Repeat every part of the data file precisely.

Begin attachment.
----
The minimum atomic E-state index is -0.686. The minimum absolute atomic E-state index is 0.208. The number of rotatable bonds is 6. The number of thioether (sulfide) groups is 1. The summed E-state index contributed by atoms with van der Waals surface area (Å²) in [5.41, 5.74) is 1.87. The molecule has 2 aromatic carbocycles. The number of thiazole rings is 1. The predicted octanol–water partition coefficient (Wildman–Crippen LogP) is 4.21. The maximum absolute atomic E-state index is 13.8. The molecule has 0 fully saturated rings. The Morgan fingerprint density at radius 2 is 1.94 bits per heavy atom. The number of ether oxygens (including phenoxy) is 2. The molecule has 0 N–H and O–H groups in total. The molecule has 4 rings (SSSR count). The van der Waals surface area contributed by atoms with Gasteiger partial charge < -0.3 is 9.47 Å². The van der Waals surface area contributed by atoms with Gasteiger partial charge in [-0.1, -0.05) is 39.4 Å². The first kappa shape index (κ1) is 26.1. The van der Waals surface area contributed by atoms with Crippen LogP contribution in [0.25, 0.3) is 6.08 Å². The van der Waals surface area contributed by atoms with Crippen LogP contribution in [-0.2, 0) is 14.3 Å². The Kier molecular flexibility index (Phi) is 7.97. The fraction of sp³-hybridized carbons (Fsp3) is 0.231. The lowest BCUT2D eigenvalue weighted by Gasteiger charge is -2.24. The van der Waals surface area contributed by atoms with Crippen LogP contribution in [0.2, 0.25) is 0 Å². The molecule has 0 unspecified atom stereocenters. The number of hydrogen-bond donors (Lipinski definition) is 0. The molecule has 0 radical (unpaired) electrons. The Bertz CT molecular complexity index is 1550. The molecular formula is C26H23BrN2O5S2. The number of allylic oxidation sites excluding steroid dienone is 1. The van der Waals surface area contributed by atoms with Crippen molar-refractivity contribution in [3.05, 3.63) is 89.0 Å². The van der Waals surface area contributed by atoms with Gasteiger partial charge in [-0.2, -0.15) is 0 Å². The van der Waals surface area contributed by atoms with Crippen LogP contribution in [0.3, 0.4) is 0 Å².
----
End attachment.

The minimum atomic E-state index is -0.686. The minimum absolute atomic E-state index is 0.208. The number of rotatable bonds is 6. The number of thioether (sulfide) groups is 1. The summed E-state index contributed by atoms with van der Waals surface area (Å²) in [5.41, 5.74) is 1.87. The molecule has 2 aromatic carbocycles. The number of thiazole rings is 1. The predicted octanol–water partition coefficient (Wildman–Crippen LogP) is 4.21. The maximum absolute atomic E-state index is 13.8. The molecule has 0 fully saturated rings. The Morgan fingerprint density at radius 2 is 1.94 bits per heavy atom. The number of ether oxygens (including phenoxy) is 2. The molecule has 0 N–H and O–H groups in total. The molecule has 4 rings (SSSR count). The van der Waals surface area contributed by atoms with Gasteiger partial charge < -0.3 is 9.47 Å². The van der Waals surface area contributed by atoms with Gasteiger partial charge in [-0.1, -0.05) is 39.4 Å². The first kappa shape index (κ1) is 26.1. The van der Waals surface area contributed by atoms with Crippen LogP contribution in [0.25, 0.3) is 6.08 Å². The van der Waals surface area contributed by atoms with Crippen LogP contribution in [-0.2, 0) is 14.3 Å². The Kier molecular flexibility index (Phi) is 7.97. The fraction of sp³-hybridized carbons (Fsp3) is 0.231. The lowest BCUT2D eigenvalue weighted by Gasteiger charge is -2.24. The van der Waals surface area contributed by atoms with Crippen LogP contribution in [0.2, 0.25) is 0 Å². The molecule has 0 unspecified atom stereocenters. The number of hydrogen-bond donors (Lipinski definition) is 0. The molecule has 0 radical (unpaired) electrons. The Bertz CT molecular complexity index is 1550. The molecular formula is C26H23BrN2O5S2. The number of allylic oxidation sites excluding steroid dienone is 1. The van der Waals surface area contributed by atoms with Crippen molar-refractivity contribution in [3.05, 3.63) is 89.0 Å². The van der Waals surface area contributed by atoms with Gasteiger partial charge in [-0.2, -0.15) is 0 Å². The van der Waals surface area contributed by atoms with Crippen LogP contribution in [0.3, 0.4) is 0 Å².